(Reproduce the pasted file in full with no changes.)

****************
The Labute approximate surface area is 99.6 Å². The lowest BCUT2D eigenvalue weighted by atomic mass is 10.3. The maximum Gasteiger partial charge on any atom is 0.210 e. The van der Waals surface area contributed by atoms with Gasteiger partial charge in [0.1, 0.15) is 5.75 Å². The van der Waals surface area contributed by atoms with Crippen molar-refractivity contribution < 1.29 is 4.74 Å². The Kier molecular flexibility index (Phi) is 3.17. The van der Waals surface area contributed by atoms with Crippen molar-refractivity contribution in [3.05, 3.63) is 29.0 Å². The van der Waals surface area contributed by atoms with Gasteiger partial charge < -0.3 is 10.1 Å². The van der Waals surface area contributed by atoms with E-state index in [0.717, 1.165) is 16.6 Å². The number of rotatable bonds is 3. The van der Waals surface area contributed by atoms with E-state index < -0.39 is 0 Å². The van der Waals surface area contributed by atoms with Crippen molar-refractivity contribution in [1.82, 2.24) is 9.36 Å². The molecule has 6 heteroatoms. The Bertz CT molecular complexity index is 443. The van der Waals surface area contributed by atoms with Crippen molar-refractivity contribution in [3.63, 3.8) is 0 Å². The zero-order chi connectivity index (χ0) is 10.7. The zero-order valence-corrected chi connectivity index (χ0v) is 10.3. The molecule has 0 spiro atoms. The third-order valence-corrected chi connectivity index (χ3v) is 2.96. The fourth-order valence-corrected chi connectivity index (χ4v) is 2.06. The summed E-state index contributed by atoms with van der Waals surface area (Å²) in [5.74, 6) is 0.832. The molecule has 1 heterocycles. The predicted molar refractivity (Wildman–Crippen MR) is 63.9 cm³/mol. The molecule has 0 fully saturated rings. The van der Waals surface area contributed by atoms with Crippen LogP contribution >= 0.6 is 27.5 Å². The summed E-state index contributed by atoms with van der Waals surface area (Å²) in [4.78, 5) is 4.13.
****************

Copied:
The Labute approximate surface area is 99.6 Å². The lowest BCUT2D eigenvalue weighted by atomic mass is 10.3. The maximum Gasteiger partial charge on any atom is 0.210 e. The van der Waals surface area contributed by atoms with Gasteiger partial charge in [0.1, 0.15) is 5.75 Å². The van der Waals surface area contributed by atoms with Crippen molar-refractivity contribution < 1.29 is 4.74 Å². The Kier molecular flexibility index (Phi) is 3.17. The van der Waals surface area contributed by atoms with Crippen molar-refractivity contribution in [3.05, 3.63) is 29.0 Å². The van der Waals surface area contributed by atoms with Gasteiger partial charge < -0.3 is 10.1 Å². The van der Waals surface area contributed by atoms with E-state index in [0.717, 1.165) is 16.6 Å². The number of rotatable bonds is 3. The van der Waals surface area contributed by atoms with E-state index < -0.39 is 0 Å². The van der Waals surface area contributed by atoms with Crippen molar-refractivity contribution in [1.82, 2.24) is 9.36 Å². The molecule has 6 heteroatoms. The Bertz CT molecular complexity index is 443. The van der Waals surface area contributed by atoms with Crippen molar-refractivity contribution in [3.63, 3.8) is 0 Å². The zero-order chi connectivity index (χ0) is 10.7. The zero-order valence-corrected chi connectivity index (χ0v) is 10.3. The molecule has 0 spiro atoms. The third-order valence-corrected chi connectivity index (χ3v) is 2.96. The fourth-order valence-corrected chi connectivity index (χ4v) is 2.06. The summed E-state index contributed by atoms with van der Waals surface area (Å²) in [5.74, 6) is 0.832. The molecule has 1 heterocycles. The predicted molar refractivity (Wildman–Crippen MR) is 63.9 cm³/mol. The molecule has 0 fully saturated rings. The van der Waals surface area contributed by atoms with Crippen LogP contribution >= 0.6 is 27.5 Å². The summed E-state index contributed by atoms with van der Waals surface area (Å²) in [4.78, 5) is 4.13.